Record energy efficiency with thin-film solar cells achieved

Scientists from Hasselt University, imec, VITO, EnergyVille and international partners within the PERCISTAND consortium have become the first to achieve an energy efficiency of 25 percent with a thin-film solar cell. This means that this wafer-thin solar cell generates as much energy as a traditional silicon solar cell.

‘In addition, our solar cells are thin and flexible, making them ideal for integration into buildings and roofs,’ says Prof. Bart Vermang (Hasselt Unicersity/imec/EnergyVille). ‘With these thin-film solar cells, we are truly competitive with the traditional solar panel sector for the first time.’

‘Pioneering’: that’s how Bart Vermang, coordinator within the PERCISTAND consortium, describes the development of thin-film solar cells. The consortium, which partly consists of the collaborations within EnergyVille and Solliance, has succeeded in achieving a record energy efficiency with thin film solar cells.

‘We’ve achieved an energy efficiency of 25 percent for the first time, which is just as much energy as a traditional solar cell can generate on a day-to-day basis. And we haven’t yet reached the upper limit of our thin-film solar cells.’

‘We use two types of materials to achieve this record efficiency, which we lay on top of each other,’ says Bart Vermang.

‘A traditional solar panel consists of a single layer, usually of silicon. For these solar cells, we use two different materials that reinforce each other. Our consortium is a collaboration of what we can safely call the best thin-film solar cell research groups in the world. Some of the partners are working on the bottom cell, while others are working on the top cell. In recent weeks we’ve combined the best bottom and top cells, which is how we have already achieved this high efficiency level of 25 percent. Our ambition now is to generate an energy efficiency of 30 percent within the next three years.’

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Thin-film competitive with traditional market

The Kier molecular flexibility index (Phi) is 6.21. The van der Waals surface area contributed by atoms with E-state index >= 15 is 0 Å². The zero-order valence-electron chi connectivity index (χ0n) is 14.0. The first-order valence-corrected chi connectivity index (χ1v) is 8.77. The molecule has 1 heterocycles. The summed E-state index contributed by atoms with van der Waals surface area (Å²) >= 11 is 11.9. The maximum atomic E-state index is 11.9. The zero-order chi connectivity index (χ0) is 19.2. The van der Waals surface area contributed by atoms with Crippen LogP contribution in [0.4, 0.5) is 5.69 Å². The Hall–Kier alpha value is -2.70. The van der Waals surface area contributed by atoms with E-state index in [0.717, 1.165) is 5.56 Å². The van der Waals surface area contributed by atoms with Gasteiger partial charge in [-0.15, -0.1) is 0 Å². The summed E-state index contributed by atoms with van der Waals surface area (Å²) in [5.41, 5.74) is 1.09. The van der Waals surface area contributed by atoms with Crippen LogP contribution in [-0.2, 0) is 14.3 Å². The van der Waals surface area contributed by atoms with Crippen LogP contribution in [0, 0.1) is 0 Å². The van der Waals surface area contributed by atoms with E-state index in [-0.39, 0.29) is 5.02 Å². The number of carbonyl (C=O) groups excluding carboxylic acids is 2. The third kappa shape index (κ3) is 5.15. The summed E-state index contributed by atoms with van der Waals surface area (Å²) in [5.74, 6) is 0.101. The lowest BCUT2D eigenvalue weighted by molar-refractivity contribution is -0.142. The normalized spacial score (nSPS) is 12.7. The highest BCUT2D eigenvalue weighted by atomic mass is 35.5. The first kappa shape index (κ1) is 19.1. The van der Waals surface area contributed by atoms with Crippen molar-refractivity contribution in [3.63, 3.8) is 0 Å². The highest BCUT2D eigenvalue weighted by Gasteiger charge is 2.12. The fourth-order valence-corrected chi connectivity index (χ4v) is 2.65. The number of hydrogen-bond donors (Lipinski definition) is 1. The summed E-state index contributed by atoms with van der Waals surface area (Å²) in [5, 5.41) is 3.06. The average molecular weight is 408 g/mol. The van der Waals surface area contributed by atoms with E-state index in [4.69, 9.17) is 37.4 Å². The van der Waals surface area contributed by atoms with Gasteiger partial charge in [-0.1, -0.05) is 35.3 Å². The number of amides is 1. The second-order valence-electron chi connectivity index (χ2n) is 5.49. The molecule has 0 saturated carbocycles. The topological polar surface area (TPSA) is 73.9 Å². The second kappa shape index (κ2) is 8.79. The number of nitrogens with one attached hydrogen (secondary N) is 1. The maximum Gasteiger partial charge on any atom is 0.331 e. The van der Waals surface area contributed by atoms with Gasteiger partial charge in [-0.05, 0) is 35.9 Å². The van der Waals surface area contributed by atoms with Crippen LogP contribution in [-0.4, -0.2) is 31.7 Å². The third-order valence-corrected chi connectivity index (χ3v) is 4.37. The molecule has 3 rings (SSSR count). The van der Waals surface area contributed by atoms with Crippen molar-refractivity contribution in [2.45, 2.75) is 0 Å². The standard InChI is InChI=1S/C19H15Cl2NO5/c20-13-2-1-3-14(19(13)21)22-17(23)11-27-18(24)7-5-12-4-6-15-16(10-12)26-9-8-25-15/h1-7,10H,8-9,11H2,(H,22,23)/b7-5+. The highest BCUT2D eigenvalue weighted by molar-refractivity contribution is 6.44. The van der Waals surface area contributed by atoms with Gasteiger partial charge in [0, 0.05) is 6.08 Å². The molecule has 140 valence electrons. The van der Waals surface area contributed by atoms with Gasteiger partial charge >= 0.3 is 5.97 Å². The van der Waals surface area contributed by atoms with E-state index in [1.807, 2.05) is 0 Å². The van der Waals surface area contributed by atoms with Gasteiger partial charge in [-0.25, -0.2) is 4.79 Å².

‘We will really be able to compete with traditional solar panels with this,’ says Bart Vermang. ‘Our solar cells are made from wafer-thin, flexible material, so that you can develop solar panels in all colours and sizes that you can integrate into the facades or roofs of homes.’ And because the solar cells are so thin, less material is needed to make solar panels.

‘This will make these solar panels even cheaper than the traditional ones,’ says Bart Vermang. ‘Within this project we’re also working with economists to analyse the cost of these solar cells. In this way we hope to have a business model ready by the end of the project with which businesses wishing to produce these solar cells can get started.’

When will members of the public be able to purchase thin-film solar panels? ‘For the moment we managed to get these efficiency results in solars cells of approximately 1cm. I imagine that the panels will be available on the market within eight years.

There are still a number of obstacles to overcome. For example, we can already lay the top cells on the bottom cells and generate energy, but a cost-efficient way still needs to be found to combine the two layers in a module. Our engineers at Hasselt University and imec within EnergyVille, are currently working on this. And we’ll definitely get there,’ concludes Bart Vermang.

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